Illustration of an AstraZeneca vaccine.
ELIOT BLONDET-POOL / SIPA
European Commission President Ursula von der Leyen threatened on Saturday to block exports of the AstraZeneca vaccine if the European Union did not receive its deliveries first.
“We have the option of banning any planned export.
This is our message to AstraZeneca: respect your contract with Europe before you start delivering to other countries, ”said Ursula von der Leyen in an interview with German media group Funke.
"All options are on the table," added the former German defense minister in a clear warning, stressing that European leaders would take stock of the issue of deliveries next week.
The European Commission announced Thursday that it would activate a contractual procedure to resolve the conflict with the AstraZeneca laboratory, whose deliveries of anti-Covid vaccines are significantly lower than the figures initially planned.
This procedure is provided for in the vaccine supply contracts concluded by the EU.
Each party has the opportunity to send a letter to the other party inviting them to participate in a dispute resolution procedure that will take place 20 days later between the executive leaders of the European Commission and the company.
Difficulties in vaccine production
The AstraZeneca laboratory must deliver in the second quarter 70 million doses of its anti-Covid vaccine - the use of which is suspended by several countries -, much less than the 180 million promised in the contract signed with the European Union.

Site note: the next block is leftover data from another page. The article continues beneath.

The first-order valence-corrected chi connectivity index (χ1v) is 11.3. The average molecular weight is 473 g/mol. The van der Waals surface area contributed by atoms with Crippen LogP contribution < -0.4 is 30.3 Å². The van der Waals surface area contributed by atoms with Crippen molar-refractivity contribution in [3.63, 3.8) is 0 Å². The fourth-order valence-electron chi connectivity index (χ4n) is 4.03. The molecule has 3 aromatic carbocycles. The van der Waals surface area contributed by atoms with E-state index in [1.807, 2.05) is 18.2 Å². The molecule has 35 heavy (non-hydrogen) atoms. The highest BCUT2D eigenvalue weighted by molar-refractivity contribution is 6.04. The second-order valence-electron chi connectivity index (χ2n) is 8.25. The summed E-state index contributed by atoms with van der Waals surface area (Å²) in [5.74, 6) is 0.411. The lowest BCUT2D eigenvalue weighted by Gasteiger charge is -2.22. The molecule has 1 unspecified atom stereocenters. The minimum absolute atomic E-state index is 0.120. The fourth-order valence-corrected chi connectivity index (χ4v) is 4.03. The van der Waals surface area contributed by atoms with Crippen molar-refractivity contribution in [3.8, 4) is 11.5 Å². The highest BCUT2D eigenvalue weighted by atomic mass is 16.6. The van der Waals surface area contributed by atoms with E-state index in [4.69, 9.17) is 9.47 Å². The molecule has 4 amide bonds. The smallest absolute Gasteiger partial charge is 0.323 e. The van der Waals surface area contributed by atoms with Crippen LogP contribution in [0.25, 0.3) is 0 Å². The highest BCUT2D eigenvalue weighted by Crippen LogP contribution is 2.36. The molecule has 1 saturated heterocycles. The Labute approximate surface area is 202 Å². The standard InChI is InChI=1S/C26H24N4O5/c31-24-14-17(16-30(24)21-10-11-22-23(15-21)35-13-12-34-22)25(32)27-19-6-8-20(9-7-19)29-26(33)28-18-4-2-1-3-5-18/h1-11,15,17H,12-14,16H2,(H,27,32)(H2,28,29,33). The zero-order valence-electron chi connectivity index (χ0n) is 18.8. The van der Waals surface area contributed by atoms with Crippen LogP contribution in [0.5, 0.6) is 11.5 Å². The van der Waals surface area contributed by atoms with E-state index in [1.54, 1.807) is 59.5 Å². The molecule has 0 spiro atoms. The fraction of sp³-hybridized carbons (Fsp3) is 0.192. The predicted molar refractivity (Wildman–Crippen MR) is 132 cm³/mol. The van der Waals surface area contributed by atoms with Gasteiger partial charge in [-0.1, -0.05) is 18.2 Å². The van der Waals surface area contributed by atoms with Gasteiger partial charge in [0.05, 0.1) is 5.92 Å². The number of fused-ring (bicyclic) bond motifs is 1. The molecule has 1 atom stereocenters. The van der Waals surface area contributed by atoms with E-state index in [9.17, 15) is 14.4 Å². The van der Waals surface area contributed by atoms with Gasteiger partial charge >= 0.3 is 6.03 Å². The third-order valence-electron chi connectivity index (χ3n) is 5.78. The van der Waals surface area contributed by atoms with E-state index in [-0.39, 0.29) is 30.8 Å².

In the first quarter, the EU is expected to have received a total of some 30 million doses of AstraZeneca, against 90 million expected by the Swedish-British pharmaceutical group.
While the American Pfizer has resolved its vaccine production difficulties, "there is great suspicion in European circles (that the AstraZeneca group) has sold the same doses several times and is not able" as a result of ensure its deliveries to the EU, underlined a senior European official.
The mechanism for prohibiting the export of vaccines is first of all the responsibility of the Member State where it is produced and the Commission then gives the green light.
This mechanism has only been used once, with Italy blocking the export of 250,000 doses of AstraZeneca to Australia, arguing a "persistent shortage" as well as "delays in deliveries".
Our dossier on the AstraZaneca vaccine
Not all 27 are in favor of an export ban, however, with countries like Holland and Belgium - where much of the AstraZeneca vaccine is produced - calling for caution.
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